I think one of the things you will see if you go back then and even way before is that the understanding of AI if often a misunderstanding. It is often the case that when people talk about AI they talk about it as if it is something that is becoming more generally like a person and more generally capable. It has always been the case that you have carved up these small capabilities. Same thing with IBM Watson taking on Jeopardy! or AlphaGo and AlphaZero.

It can do these specific things, but when people see that, we are very hardwired as a species to see intelligence in other things, so we naturally say, “Oh.” Look at the reporting around Deep Blue and go back to many previous generations before I was working on the beat, and you will see the way people talk about AI as if it is some giant brain that is going to take over everything.

It is the same right now, even with this generative AI stuff like ChatGPT. People are extrapolating. It is understandable at each instance, perhaps particularly understandable with ChatGPT and so on, but it is often taking something that you see and then extrapolating in your mind what it is actually capable of and missing what the limitations and the problems of the technology are, which are often manifold.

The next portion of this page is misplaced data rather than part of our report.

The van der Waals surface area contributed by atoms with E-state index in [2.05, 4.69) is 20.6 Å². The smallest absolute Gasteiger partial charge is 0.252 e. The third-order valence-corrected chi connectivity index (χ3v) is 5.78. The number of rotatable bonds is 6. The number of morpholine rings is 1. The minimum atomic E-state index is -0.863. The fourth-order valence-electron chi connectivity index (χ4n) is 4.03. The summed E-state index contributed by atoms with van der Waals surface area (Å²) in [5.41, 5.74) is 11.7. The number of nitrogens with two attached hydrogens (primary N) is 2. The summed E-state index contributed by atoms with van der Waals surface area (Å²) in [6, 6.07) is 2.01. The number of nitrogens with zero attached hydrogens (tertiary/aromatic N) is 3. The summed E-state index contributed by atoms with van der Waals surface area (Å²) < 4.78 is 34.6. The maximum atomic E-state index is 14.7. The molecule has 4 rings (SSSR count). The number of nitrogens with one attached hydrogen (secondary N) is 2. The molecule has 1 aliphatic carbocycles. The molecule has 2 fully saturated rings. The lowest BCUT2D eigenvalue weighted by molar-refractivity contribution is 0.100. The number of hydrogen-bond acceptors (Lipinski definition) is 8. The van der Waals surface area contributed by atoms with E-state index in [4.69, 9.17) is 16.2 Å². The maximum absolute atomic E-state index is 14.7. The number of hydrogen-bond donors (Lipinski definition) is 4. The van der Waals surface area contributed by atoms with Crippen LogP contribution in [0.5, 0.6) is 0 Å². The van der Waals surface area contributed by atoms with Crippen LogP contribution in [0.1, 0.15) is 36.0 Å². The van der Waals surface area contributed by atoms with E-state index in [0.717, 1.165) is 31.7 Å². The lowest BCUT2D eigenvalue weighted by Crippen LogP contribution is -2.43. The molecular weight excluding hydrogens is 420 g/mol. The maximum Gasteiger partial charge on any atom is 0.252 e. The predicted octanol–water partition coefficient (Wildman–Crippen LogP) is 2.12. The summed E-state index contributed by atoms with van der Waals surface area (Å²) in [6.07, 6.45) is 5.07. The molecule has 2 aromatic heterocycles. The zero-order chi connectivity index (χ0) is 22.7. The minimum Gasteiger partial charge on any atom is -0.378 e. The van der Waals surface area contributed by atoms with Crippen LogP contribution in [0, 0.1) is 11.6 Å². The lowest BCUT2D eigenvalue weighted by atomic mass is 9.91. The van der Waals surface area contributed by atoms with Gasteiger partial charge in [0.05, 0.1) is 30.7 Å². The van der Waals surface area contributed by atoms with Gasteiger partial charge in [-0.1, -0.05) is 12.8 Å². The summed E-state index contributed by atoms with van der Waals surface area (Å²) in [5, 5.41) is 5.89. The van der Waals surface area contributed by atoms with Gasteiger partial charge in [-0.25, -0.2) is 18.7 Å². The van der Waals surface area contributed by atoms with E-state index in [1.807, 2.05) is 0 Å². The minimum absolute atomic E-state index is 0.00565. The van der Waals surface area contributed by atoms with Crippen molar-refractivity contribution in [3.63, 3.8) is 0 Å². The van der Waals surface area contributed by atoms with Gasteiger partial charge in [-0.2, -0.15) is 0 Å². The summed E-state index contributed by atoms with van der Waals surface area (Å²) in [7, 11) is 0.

ARTHUR HOLLAND MICHEL: The reason I ask is because I have been covering similar things—drones, AI, and other emerging technologies—for about the same amount of time, and I have noted something very recursive about the way these technologies are discussed. An example of that is that as long as you or I have been working in this space people have been talking about how the technology is moving at unprecedented speeds or that we are in a moment of unprecedented technological transformation, that things are accelerating in an unprecedented way, as though there is no precedent, but we have been talking about these unprecedented happenings for what feels like an unusually long time.

I wonder if, given what you have just pointed out, you feel like there is or is not anything specifically different about these past 12 or so months. Has something changed?

WILL KNIGHT: That is a wonderful question, and I think that is at the heart of what so many people are trying to figure out. To some degree I do not know because I think that is the reality. People do not know, and that is what is unsettling a lot of people.